Skeletal script face

Hi All,

I frequented the Typophile equivalent of this board a good few years back and always found it helpful. I’ve drawn my fair share of amateur letters since (primarily for logomarks or identity projects) and thought I might try posting some work again, absorb feedback and hopefully improve! I’d love to (at some point) be in the position to release my own faces but there doesn't seem to be a clear roadmap showing what to learn and at what point in the process. At the moment I’m making typefaces for my own use on client work as part of my design practice.

Anyway, it’s been a horrible rainy weekend here in Dublin so for some escapism I delved into designing a script hairline for fun and hopefully to learn more about Glyphs too. It’s a display face but am thinking of doing a variety of weights or perhaps one thin and one thick. I know there are plenty of similar faces out there like Klimax, Marian and Line so I’m curious if others feel this is too close to those or whether it can be pushed to have a life of its own.

Any and all feedback, thoughts or advice appreciated.  

Thanks
Seán


Comments

  • beautiful letter shapes and rythym
  • This is cool. I actually like the unusual /f — it's distinctive!

    One small thing that bugs me is that the final strokes on /g and /j look like they're trying to be connecting strokes, but don't really connect to anything. They look cool when they're the final letter of a word, but otherwise they feel awkward (especially when doubled!). Did you try a version of those letters without those final strokes?

  • Dyana WeissmanDyana Weissman Posts: 133
    edited November 2015
    I think this looks great. I agree with @Laura Worthington, the connecting element on the /f and /t are distracting. I second the idea for alternate forms for now. Right now it gives me the impression that the rest of the letters should connect... which is a whole other typeface, really, and a long path to go down. 

    I'm also distracted by the /X, perhaps a straight / stroke, with more of a curve in the \ stroke? Or maybe that it's just too wide. And the /z also pops out way too much at me in text. While the overall look does have a bit of a cursive feel to it, this character just seems too far cursive for me, versus the rest of the letters. Perhaps if there were more very cursivey letters to balance it out, it would work, but I'd be interested in seeing something a little more italic.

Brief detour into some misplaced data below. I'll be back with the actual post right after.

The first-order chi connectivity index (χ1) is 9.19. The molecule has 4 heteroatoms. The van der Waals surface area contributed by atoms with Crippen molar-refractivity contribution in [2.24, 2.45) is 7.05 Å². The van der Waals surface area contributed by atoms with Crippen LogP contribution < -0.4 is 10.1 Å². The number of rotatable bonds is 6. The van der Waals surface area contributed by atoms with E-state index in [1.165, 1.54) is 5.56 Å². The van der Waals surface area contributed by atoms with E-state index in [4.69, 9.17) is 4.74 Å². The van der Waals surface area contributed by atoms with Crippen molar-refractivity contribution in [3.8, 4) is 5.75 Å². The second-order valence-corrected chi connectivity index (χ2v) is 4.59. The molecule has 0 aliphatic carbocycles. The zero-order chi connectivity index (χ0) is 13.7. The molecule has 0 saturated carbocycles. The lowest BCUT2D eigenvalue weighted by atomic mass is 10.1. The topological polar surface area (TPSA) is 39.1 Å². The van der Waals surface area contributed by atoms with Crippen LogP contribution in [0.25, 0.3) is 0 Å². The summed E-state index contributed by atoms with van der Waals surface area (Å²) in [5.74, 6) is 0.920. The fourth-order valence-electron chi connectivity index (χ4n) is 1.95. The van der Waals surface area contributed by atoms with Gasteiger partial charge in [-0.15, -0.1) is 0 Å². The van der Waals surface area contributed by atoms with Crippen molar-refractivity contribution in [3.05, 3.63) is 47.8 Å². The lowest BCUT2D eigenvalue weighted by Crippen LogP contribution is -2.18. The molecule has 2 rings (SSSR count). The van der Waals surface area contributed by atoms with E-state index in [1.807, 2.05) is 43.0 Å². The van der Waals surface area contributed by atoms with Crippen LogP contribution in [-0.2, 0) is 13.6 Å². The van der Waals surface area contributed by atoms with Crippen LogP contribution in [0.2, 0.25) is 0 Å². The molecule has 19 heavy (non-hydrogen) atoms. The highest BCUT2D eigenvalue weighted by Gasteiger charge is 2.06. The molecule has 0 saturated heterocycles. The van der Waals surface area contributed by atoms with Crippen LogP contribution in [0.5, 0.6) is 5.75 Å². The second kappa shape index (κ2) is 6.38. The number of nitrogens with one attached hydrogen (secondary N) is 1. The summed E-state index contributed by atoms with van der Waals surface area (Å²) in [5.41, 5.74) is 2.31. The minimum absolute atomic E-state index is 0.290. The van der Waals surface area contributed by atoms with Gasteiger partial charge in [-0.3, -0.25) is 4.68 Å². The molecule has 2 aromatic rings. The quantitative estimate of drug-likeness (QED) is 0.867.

• Thanks all for the input, very much appreciated. Pdf with updates below.

    @Laura Worthington I tried what you suggested with a rounded e which I think might have a friendlier feel to it, let me know what you think. @Austin Stahl I might keep a stylistic set with all those angular connections like /f /t /g /j, I would like to incorporate them and make the descenders connect as per @Dyana Weissman’s suggestion which feels like a more cohesive way to handle all those characteristics. I toned down that /z somewhat but maybe it’s still too much and just needs to be straight like the /Z ?

    The uppercase I barely touched for the minute apart from the specific characters highlighted; still have to look at Chancery styles as suggested, so will let that stew for a bit and see what decorative aspect I could bring to it.


  • I like the /z much better, but as an exercise you might try coming up with 5 different versions of it and see if you don't stumble upon something you like even more. Also, to clarify, I would caution you away from making the letters connect, beyond a few choice ligatures such as the /ct. In the future you can always revisit/expand, but I think this shows a lot of promise unconnected as it is.